Supplier Series: Redemption Roasters, Prison Roastery

Redemption Roasters – Coffee Roasted Behind Bars 

 

Over the last 5 years Social Pantry has worked closely with a number of companies that share the same values. You might have been lucky enough to have visited one of our coffee shops! If so the coffee would have been roasted behind bars with redemption roasters.

Redemption Roasters is the World’s First behind bars coffee Roastery.  Their roastery based inside HMP The Mount is used to train offenders in coffee skills and the industry with the aim of reducing re-offending in the UK. We are so proud to sell and work with Redemption Roasters everything they do is aligned with our mission at Social Pantry. We had the pleasure of interviewing Arianna- Redemption’s Head of Education to find out a little bit more about her and her role.

  1. Arianna, tell us a little bit about your background and how you came to work at Redemption?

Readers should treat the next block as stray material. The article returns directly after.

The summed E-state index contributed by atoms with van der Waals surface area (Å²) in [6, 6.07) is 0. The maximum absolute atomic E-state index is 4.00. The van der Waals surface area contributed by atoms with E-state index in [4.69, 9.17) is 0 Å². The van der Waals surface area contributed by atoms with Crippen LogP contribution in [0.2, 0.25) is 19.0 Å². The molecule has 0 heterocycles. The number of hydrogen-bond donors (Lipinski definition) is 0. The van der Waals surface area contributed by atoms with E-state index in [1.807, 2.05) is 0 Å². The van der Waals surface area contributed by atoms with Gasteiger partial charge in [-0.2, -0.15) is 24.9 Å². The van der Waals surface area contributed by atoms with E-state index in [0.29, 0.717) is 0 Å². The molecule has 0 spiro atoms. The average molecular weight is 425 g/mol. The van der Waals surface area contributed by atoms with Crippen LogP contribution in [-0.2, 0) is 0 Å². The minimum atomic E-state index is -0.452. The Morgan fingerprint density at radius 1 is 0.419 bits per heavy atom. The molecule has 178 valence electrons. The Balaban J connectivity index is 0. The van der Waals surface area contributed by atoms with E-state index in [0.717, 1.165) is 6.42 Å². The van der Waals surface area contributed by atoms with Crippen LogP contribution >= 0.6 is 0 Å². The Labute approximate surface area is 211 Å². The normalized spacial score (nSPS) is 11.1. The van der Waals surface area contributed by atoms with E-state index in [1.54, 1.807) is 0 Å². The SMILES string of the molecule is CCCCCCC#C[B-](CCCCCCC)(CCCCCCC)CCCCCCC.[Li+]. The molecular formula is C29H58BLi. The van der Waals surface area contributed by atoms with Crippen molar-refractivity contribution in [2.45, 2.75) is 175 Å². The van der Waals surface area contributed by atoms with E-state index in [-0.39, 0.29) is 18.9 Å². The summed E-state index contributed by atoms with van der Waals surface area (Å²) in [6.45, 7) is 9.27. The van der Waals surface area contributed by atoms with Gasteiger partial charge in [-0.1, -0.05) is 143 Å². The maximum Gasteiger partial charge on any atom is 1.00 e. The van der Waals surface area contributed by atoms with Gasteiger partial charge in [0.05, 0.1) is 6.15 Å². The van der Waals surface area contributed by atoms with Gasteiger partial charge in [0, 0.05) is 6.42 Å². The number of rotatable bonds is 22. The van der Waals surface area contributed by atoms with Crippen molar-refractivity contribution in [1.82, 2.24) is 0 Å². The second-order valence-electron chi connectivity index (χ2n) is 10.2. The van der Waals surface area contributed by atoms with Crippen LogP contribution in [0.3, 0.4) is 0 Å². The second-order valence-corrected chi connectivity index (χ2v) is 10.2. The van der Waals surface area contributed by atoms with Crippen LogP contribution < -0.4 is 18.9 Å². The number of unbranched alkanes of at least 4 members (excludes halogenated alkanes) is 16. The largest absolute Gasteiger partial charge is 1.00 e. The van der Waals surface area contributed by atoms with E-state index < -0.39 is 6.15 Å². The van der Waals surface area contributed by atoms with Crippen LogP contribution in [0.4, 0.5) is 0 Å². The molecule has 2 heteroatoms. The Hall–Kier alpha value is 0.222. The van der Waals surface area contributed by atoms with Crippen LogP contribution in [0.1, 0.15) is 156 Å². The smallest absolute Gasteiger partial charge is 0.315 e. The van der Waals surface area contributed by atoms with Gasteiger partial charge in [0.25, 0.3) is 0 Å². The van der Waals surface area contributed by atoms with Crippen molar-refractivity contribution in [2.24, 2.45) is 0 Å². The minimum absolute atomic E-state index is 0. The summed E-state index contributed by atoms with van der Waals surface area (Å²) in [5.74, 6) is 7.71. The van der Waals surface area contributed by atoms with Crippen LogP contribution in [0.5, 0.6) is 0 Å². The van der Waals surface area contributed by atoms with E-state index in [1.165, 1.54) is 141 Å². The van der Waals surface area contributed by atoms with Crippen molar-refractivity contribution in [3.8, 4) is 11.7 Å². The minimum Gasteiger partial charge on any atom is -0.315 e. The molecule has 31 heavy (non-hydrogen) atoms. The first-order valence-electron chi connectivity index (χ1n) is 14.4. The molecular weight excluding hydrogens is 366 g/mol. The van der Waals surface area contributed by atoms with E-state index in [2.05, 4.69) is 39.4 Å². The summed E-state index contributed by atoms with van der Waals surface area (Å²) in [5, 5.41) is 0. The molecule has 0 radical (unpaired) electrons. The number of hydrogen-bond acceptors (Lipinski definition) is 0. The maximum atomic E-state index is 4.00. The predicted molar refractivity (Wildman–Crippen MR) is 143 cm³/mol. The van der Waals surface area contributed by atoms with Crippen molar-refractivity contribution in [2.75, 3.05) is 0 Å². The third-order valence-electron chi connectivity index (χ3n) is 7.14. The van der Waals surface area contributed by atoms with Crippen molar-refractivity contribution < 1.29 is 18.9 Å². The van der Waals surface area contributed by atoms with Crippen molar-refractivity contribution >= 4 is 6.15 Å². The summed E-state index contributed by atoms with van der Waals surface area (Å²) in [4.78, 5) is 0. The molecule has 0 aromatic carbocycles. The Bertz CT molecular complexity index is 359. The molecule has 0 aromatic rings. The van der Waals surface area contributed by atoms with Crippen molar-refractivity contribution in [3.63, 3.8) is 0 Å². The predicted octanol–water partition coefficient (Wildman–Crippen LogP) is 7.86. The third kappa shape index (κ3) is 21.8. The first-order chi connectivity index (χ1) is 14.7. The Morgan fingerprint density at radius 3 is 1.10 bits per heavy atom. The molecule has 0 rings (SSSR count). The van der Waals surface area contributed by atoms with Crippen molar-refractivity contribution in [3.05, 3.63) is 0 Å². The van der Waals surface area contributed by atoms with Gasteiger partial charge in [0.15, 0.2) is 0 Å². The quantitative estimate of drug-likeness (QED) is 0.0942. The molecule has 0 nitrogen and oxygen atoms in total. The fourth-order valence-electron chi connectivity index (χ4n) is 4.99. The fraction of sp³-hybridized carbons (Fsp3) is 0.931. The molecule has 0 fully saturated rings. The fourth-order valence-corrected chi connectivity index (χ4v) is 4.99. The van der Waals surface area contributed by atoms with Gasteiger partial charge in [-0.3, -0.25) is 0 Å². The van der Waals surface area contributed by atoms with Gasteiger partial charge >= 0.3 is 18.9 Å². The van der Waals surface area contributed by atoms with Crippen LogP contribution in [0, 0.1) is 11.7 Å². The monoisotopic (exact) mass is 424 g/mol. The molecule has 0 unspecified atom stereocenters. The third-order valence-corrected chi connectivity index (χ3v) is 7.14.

I started my coffee journey from a rather young age of 15, working at a café in my hometown of Berkeley, California. I supported myself through my undergraduate years while developing in the specialty coffee industry from a barista, to a trainer, to a roaster, and then decided to take a break and pursue a master’s degree in Legal & Political Theory at UCL. I happened upon Redemption on my walk to university and was astonished that a coffee company could overlap with my interest in criminal justice and reform. My friends back home still think I made this job up!

  1. What drew you to the industry?

Originally, I fell into making coffee just as a way to earn some extra money as a teenager. I always drank coffee, but it wasn’t until I got my first job in a specialty coffee shop that I began to fall in love with coffee; all the nuanced flavors and aromas that told a story of where it originated from and the seasons it endured. Coffee has taken me all over the world (from up and down the coast of California, to New York, Japan, South Korea, and now, London) and I find comfort in the idea that nearly anywhere in the world there people are drinking coffee in some form or another.